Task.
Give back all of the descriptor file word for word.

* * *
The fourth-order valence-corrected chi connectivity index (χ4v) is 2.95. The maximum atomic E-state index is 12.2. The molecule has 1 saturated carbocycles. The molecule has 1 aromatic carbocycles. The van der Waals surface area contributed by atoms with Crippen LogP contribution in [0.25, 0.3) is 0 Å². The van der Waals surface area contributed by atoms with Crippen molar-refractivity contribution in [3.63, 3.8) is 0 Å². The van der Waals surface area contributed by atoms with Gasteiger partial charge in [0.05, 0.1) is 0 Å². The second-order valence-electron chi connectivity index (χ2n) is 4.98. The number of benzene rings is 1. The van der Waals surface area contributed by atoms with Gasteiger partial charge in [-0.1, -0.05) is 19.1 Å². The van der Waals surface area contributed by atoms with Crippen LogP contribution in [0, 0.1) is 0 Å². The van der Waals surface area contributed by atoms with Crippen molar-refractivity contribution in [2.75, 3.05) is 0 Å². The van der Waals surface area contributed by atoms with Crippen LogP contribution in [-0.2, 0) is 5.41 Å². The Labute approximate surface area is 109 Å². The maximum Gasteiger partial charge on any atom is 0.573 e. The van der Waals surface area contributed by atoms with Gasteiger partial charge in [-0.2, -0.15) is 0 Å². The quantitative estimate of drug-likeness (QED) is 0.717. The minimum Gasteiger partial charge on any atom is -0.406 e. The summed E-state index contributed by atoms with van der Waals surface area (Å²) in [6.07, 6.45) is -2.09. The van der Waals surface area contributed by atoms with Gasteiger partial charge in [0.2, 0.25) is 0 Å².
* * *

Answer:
The fourth-order valence-corrected chi connectivity index (χ4v) is 2.95. The maximum atomic E-state index is 12.2. The molecule has 1 saturated carbocycles. The molecule has 1 aromatic carbocycles. The van der Waals surface area contributed by atoms with Crippen LogP contribution in [0.25, 0.3) is 0 Å². The van der Waals surface area contributed by atoms with Crippen molar-refractivity contribution in [3.63, 3.8) is 0 Å². The van der Waals surface area contributed by atoms with Gasteiger partial charge in [0.05, 0.1) is 0 Å². The second-order valence-electron chi connectivity index (χ2n) is 4.98. The number of benzene rings is 1. The van der Waals surface area contributed by atoms with Gasteiger partial charge in [-0.1, -0.05) is 19.1 Å². The van der Waals surface area contributed by atoms with Crippen LogP contribution in [0, 0.1) is 0 Å². The van der Waals surface area contributed by atoms with Crippen molar-refractivity contribution in [2.75, 3.05) is 0 Å². The van der Waals surface area contributed by atoms with Crippen LogP contribution in [-0.2, 0) is 5.41 Å². The Labute approximate surface area is 109 Å². The maximum Gasteiger partial charge on any atom is 0.573 e. The van der Waals surface area contributed by atoms with Gasteiger partial charge in [-0.2, -0.15) is 0 Å². The quantitative estimate of drug-likeness (QED) is 0.717. The minimum Gasteiger partial charge on any atom is -0.406 e. The summed E-state index contributed by atoms with van der Waals surface area (Å²) in [6.07, 6.45) is -2.09. The van der Waals surface area contributed by atoms with Gasteiger partial charge in [0.2, 0.25) is 0 Å².